So you’re going to earn that commission ongoing?
Absolutely. And I think there’s some concern around those sorts of issues.
But the soft commissions you’re talking about, are you going to ban those?
Absolutely. We made that very clear when we released the life insurance review at the end of January that those types of, you know, you get a set of steak knives if you sell 20 policies, overseas trips to Rome, you know, Queenstown – all those kinds of things, those incentives are driven not by what the customer wants, but what the people who are selling those products want to achieve.
Aren’t you turning the industry on its head in terms of incentives? That’s how the industry works. So if you go and ban certain kinds of incentives, how are you going to get people to sell the stuff?
Because of the way the industry has worked, customer outcomes haven’t been focused on customer outcomes. And as both the FMA and the Reserve Bank found, if we don’t fill that gap or make these changes, we would get to the stage where we had a situation, like in Australia, where they had to have a Royal Commission. And we saw some very abhorrent behaviour by some of their financial companies about the kinds of products that were being sold and why they were being sold. So that review said to us if we don’t act now, we could get to that stage, so sitting here and doing nothing simply isn’t an option.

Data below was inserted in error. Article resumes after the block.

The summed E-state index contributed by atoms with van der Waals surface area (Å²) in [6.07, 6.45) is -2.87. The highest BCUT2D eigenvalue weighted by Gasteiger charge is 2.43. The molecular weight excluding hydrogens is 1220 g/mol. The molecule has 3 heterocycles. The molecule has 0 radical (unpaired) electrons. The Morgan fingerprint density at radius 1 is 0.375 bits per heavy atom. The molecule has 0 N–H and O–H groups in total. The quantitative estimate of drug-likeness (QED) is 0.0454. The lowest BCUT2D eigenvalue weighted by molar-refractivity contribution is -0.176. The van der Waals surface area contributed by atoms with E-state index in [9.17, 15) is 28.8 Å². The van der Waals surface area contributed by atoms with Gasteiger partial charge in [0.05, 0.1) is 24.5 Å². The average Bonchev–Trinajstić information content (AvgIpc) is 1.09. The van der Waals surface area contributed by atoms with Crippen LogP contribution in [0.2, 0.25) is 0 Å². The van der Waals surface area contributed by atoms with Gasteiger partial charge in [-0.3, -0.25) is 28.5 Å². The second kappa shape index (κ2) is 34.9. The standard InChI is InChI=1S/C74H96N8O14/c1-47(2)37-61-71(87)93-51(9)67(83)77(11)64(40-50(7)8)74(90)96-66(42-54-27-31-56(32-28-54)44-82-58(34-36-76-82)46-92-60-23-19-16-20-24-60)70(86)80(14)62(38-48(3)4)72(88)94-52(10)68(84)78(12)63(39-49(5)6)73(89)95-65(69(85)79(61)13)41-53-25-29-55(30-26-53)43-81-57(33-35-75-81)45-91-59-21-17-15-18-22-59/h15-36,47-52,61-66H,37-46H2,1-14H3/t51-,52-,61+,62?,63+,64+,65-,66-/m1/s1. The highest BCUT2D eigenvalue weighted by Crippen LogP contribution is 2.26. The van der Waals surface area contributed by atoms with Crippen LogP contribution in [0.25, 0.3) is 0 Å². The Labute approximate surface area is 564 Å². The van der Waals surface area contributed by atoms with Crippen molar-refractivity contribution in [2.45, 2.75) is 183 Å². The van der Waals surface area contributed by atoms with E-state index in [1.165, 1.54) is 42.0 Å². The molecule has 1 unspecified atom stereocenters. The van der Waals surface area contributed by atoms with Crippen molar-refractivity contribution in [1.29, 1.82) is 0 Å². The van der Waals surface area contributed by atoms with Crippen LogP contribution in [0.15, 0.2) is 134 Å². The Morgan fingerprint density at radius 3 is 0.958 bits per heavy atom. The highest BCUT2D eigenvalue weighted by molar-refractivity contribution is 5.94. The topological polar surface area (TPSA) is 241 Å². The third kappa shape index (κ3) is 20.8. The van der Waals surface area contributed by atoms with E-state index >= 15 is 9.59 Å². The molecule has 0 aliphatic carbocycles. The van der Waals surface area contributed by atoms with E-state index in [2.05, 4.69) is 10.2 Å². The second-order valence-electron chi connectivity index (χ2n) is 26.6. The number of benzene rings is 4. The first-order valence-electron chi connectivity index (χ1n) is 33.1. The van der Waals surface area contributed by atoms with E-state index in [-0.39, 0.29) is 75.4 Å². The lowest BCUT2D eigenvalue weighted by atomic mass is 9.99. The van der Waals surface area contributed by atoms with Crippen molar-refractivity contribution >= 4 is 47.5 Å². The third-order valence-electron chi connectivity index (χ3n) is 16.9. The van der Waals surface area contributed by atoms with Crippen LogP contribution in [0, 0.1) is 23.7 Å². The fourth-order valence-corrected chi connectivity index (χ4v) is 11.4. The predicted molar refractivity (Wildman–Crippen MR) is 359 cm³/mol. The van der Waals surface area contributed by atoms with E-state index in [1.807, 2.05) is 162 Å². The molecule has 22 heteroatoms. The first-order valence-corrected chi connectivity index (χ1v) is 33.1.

Another area where maybe the customers haven’t been the focus of the policy, this particular inquiry found that insurance companies are incentivised to underpay claims, and it’s hard for customers to fight that. So how are you going to change that?
Oh, look, I think around the insurance contract law review that you’re talking about there, there’s been for some time concern about a number of issues, for instance, disclosure. One of the ways we will tackle that is changing the onus on the insurance company to make sure they get the information. And I think that will have a better outcome on claims. Because at the moment, you’re either getting claims that are underpaid or claims that aren’t being paid out at all, and customers are left scratching their heads as to why they aren’t being covered. So we’re changing that onus on the company to ask the right questions of the customer, to make sure that everyone knows what exactly is covered. I think we’ll remove some of that uncertainty that we’ve got in and around payment time and claim time at the moment.
Okay. So you want more transparency there. But also this issue, though, I referred to – the incentivisation for the insurance companies to underpay claims. An example in the report that you released is after the Christchurch earthquake, one insurer on average assessed claims at about $300,000, and then revised average value is actually $727,000. It’s a $400,000 difference. So how has that been allowed to happen?
And there’s another stream of work that Megan Woods as Minister of Christchurch Regeneration and EQC looking specifically at Christchurch, because that has been an issue that has reared its ugly head, as you rightly point out, quite vehemently in Christchurch. I think what we’re looking at in terms of the changes with the FMA review and also the insurance contract law review is making sure we get the settings before you sign up to an insurance policy right, so we don’t get those kinds of out of whack results for consumers.